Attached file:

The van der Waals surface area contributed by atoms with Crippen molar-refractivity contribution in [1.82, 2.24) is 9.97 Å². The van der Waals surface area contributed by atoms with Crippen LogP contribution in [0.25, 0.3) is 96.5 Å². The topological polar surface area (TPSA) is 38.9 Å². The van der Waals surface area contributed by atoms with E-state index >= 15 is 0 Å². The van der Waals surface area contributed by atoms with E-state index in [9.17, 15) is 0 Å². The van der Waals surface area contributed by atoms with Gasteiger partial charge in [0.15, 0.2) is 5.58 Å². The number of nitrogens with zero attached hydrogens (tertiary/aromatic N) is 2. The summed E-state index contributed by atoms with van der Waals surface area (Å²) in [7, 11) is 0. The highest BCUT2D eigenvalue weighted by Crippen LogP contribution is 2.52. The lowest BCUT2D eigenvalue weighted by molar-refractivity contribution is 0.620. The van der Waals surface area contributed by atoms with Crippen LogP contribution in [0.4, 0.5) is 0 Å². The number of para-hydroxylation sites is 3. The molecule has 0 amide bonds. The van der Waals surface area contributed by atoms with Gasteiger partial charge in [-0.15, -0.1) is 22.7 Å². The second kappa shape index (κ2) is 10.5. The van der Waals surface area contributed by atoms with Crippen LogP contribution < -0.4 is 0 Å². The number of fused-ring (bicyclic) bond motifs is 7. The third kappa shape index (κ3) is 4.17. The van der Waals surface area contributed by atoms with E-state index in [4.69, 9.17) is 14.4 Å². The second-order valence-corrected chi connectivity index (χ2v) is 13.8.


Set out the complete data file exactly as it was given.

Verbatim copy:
The van der Waals surface area contributed by atoms with Crippen molar-refractivity contribution in [1.82, 2.24) is 9.97 Å². The van der Waals surface area contributed by atoms with Crippen LogP contribution in [0.25, 0.3) is 96.5 Å². The topological polar surface area (TPSA) is 38.9 Å². The van der Waals surface area contributed by atoms with E-state index >= 15 is 0 Å². The van der Waals surface area contributed by atoms with E-state index in [9.17, 15) is 0 Å². The van der Waals surface area contributed by atoms with Gasteiger partial charge in [0.15, 0.2) is 5.58 Å². The number of nitrogens with zero attached hydrogens (tertiary/aromatic N) is 2. The summed E-state index contributed by atoms with van der Waals surface area (Å²) in [7, 11) is 0. The highest BCUT2D eigenvalue weighted by Crippen LogP contribution is 2.52. The lowest BCUT2D eigenvalue weighted by molar-refractivity contribution is 0.620. The van der Waals surface area contributed by atoms with Crippen LogP contribution in [0.4, 0.5) is 0 Å². The number of para-hydroxylation sites is 3. The molecule has 0 amide bonds. The van der Waals surface area contributed by atoms with Gasteiger partial charge in [-0.15, -0.1) is 22.7 Å². The second kappa shape index (κ2) is 10.5. The van der Waals surface area contributed by atoms with Crippen LogP contribution < -0.4 is 0 Å². The number of fused-ring (bicyclic) bond motifs is 7. The third kappa shape index (κ3) is 4.17. The van der Waals surface area contributed by atoms with E-state index in [4.69, 9.17) is 14.4 Å². The second-order valence-corrected chi connectivity index (χ2v) is 13.8.